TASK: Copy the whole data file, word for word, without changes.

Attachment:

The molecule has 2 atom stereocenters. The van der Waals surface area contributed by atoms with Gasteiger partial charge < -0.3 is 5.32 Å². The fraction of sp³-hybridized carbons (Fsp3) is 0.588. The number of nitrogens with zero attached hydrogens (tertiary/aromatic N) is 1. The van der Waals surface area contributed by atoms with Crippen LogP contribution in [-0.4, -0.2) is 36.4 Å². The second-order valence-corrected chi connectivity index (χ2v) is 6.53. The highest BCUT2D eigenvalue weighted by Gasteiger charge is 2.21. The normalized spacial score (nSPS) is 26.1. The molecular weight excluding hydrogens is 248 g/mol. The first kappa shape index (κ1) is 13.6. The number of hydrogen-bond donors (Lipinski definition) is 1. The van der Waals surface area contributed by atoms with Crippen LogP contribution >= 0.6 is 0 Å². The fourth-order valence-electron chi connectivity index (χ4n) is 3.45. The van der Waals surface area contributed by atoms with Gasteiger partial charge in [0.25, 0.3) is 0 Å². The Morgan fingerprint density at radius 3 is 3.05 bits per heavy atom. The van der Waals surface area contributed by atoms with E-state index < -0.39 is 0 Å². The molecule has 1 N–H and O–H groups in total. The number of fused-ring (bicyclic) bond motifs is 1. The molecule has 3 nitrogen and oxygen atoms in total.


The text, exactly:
The molecule has 2 atom stereocenters. The van der Waals surface area contributed by atoms with Gasteiger partial charge < -0.3 is 5.32 Å². The fraction of sp³-hybridized carbons (Fsp3) is 0.588. The number of nitrogens with zero attached hydrogens (tertiary/aromatic N) is 1. The van der Waals surface area contributed by atoms with Crippen LogP contribution in [-0.4, -0.2) is 36.4 Å². The second-order valence-corrected chi connectivity index (χ2v) is 6.53. The highest BCUT2D eigenvalue weighted by Gasteiger charge is 2.21. The normalized spacial score (nSPS) is 26.1. The molecular weight excluding hydrogens is 248 g/mol. The first kappa shape index (κ1) is 13.6. The number of hydrogen-bond donors (Lipinski definition) is 1. The van der Waals surface area contributed by atoms with Crippen LogP contribution >= 0.6 is 0 Å². The fourth-order valence-electron chi connectivity index (χ4n) is 3.45. The van der Waals surface area contributed by atoms with Gasteiger partial charge in [0.25, 0.3) is 0 Å². The Morgan fingerprint density at radius 3 is 3.05 bits per heavy atom. The van der Waals surface area contributed by atoms with E-state index < -0.39 is 0 Å². The molecule has 1 N–H and O–H groups in total. The number of fused-ring (bicyclic) bond motifs is 1. The molecule has 3 nitrogen and oxygen atoms in total.